International Criminal Law
KZ 6310 – International Criminal Court
K 5000’s - genocide / war crimes
KZ 1200’s – Rwanda, Sierra Leone & Yugoslavia tribunals
KZ 1100’s – Nuremberg tribunal
Aisles 3-53 &3-54 hold books with and about foreign countries’ laws.
Expect to find the scope of jurisdiction, treaty authority, procedural requirements, practice rules, and case records on an international criminal tribunal’s Web site. All of these kinds of resources will be fundamental to your understanding and demonstrating the court’s unique operations.
- International Criminal Court
- International Criminal Tribunal for Rwanda
http://www.ictr.org (Westlaw also)
- International Criminal Tribunal for the former Yugoslavia
http://www.icty.org (Westlaw also)
- International Military Tribunal for Germany (Nuremberg)
- Khmer Rouge Tribunal
- Special Court for Sierra Leone
- Special Tribunal for Lebanon
When you first visit a tribunal’s Web site, look for documents in which the tribunal describes itself and presents its work. Read the “about us” page. Poke through one or two of its annual reports. Peruse its other publications. Note if it has a list of links to related entities or sources.
Because tribunals often publish their materials in chronological order rather than subject order, take advantage of their “news” or “press releases” collections to find out when there was action on particular topics or in certain cases.
To efficiently search for combined topics and phrases within a tribunal’s official site follow this pattern using Google: site:www.icty.org “ethnic cleansing”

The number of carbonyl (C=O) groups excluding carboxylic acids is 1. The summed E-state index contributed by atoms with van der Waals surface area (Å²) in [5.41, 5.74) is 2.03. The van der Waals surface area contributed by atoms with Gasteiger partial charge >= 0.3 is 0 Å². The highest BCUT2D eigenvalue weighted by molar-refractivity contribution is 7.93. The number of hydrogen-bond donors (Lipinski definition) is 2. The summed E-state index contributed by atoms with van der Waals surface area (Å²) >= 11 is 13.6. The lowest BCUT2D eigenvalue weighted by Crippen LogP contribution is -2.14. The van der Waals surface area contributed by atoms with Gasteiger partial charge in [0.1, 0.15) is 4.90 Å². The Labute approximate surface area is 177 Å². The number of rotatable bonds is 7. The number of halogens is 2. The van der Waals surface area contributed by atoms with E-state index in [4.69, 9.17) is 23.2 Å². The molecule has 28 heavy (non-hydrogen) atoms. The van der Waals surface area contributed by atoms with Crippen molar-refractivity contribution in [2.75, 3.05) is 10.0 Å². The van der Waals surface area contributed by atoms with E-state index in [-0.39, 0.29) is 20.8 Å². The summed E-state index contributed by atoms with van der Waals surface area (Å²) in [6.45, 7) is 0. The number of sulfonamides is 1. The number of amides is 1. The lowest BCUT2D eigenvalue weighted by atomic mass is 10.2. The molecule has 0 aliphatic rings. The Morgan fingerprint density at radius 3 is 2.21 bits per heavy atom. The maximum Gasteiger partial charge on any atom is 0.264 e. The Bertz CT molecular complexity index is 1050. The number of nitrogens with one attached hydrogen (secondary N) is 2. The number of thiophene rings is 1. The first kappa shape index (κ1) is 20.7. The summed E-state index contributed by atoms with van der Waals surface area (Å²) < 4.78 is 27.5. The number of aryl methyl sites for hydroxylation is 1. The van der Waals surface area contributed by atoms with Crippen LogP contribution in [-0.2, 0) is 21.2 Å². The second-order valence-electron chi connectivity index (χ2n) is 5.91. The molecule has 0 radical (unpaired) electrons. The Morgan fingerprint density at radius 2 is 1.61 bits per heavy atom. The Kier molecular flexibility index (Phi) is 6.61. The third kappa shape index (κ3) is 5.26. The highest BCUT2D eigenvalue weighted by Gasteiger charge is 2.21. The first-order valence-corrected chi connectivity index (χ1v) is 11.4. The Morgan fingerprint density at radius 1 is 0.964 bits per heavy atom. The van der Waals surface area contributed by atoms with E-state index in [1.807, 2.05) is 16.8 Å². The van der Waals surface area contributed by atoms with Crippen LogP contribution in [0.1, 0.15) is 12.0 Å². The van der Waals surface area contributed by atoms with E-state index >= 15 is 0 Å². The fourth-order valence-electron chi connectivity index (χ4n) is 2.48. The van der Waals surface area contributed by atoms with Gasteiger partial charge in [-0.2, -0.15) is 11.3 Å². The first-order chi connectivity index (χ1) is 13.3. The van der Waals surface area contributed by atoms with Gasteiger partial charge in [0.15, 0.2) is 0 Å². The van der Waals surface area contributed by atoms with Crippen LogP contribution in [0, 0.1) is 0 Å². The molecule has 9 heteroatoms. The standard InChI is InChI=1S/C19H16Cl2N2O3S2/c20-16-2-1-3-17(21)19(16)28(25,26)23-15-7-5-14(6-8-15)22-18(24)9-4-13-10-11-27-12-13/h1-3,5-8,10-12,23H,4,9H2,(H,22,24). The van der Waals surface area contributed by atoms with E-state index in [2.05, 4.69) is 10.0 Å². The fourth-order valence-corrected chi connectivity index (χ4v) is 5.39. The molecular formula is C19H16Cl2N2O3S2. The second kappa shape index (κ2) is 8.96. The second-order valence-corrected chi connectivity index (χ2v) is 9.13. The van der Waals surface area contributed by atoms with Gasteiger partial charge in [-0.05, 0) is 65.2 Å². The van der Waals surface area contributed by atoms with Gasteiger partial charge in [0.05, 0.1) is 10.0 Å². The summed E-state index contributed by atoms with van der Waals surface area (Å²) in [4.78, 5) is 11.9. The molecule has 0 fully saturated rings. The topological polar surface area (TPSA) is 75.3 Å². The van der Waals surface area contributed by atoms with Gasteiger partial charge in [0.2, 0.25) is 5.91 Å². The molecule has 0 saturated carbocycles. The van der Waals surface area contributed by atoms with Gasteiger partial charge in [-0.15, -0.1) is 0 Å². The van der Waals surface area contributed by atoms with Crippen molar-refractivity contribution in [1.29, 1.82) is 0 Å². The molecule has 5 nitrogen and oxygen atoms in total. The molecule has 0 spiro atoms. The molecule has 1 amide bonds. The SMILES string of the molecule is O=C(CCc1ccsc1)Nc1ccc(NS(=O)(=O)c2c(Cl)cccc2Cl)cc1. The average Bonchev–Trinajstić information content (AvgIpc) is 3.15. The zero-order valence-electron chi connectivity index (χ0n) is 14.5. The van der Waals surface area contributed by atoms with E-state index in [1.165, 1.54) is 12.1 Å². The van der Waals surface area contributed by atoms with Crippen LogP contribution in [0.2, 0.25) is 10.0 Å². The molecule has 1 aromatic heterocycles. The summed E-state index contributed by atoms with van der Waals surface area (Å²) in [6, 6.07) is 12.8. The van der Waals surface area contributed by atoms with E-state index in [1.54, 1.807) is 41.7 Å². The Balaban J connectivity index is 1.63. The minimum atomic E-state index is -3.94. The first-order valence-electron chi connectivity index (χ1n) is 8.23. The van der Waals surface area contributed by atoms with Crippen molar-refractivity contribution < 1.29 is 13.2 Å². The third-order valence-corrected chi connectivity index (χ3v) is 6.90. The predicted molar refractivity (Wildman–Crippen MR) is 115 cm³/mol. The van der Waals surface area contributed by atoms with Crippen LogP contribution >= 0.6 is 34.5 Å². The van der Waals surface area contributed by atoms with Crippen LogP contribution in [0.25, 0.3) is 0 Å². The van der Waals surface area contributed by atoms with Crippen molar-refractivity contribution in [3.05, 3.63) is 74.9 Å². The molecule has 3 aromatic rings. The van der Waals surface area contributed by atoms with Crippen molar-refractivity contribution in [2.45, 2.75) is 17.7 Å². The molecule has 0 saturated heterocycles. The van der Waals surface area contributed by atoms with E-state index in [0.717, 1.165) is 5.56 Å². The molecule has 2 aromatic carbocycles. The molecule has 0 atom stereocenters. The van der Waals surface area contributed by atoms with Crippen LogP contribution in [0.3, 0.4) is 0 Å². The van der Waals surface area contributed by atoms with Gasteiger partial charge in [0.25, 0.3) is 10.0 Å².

To see the kinds of research questions that others have raised and to figure out what has not been investigated, look through scholarly legal articles.
- Legal Trac is an index to legal periodicals, so it references more articles than individual full-text databases do.
- Oxford Journals
- Cambridge Journals
http://journals.cambridge.org/action/search are two good European publishing companies that produce numerous scholarly law journals.
- Ethnic News Watch http://www.library.pitt.edu/articles/database_info/eth_news.html has mostly news sources but if you check the box for “scholarly journals” you will find unique authoritative journal articles.
- The Peace Palace Library for U.N. operations in The Hague catalogs journal articles along with new books. Search in http://catalogue.ppl.nl/
- National and regional yearbooks of international law often have excellent scholarly articles about emerging case issues, legislative trends, and treaty applications. Access them through Hein Online’s link to “foreign & international law resources.” http://www.heinonline.org/
Particularly Relevant Journals
Look for these on the 5th floor or electronically via http://pittcat.pitt.edu.
- Journal of International Criminal Justice
- Leiden Journal of International Law
- International Criminal Law Review
- American Journal of International Law
- European Journal of International Law
- Yearbook of International Humanitarian Law
When you need to establish facts about the substantive, jurisdictional, or procedural issue and the issue’s effects on society, look to these sources of quantitative and analytical research.
- The Center for Transitional Justice publishes reports about post-atrocity investigations, adjustments, and prosecutions.
- The UNHCR’s RefWorld compiles articles, case opinions, and reports on all facets of “Administration of Justice”.
- The War Crimes Studies Center monitors the international criminal tribunals and publishes studies about their operations.
- The Congressional Quarterly Researcher has only occasional, but excellent, reports on U.S. international crime interests. See, for example, “Closing Guantanamo.”
- Public Affairs Information Service collects scholarly articles, conference reports, white papers, etc…
- The International Committee on the Red Cross is responsible for assisting victims of humanitarian law violations. The organization has background papers, primary documents, and various types of studies on all topics of humanitarian law.
Note the ICRC’s quarterly “International Review”
- The National Criminal Justice Research Service produces thorough reports.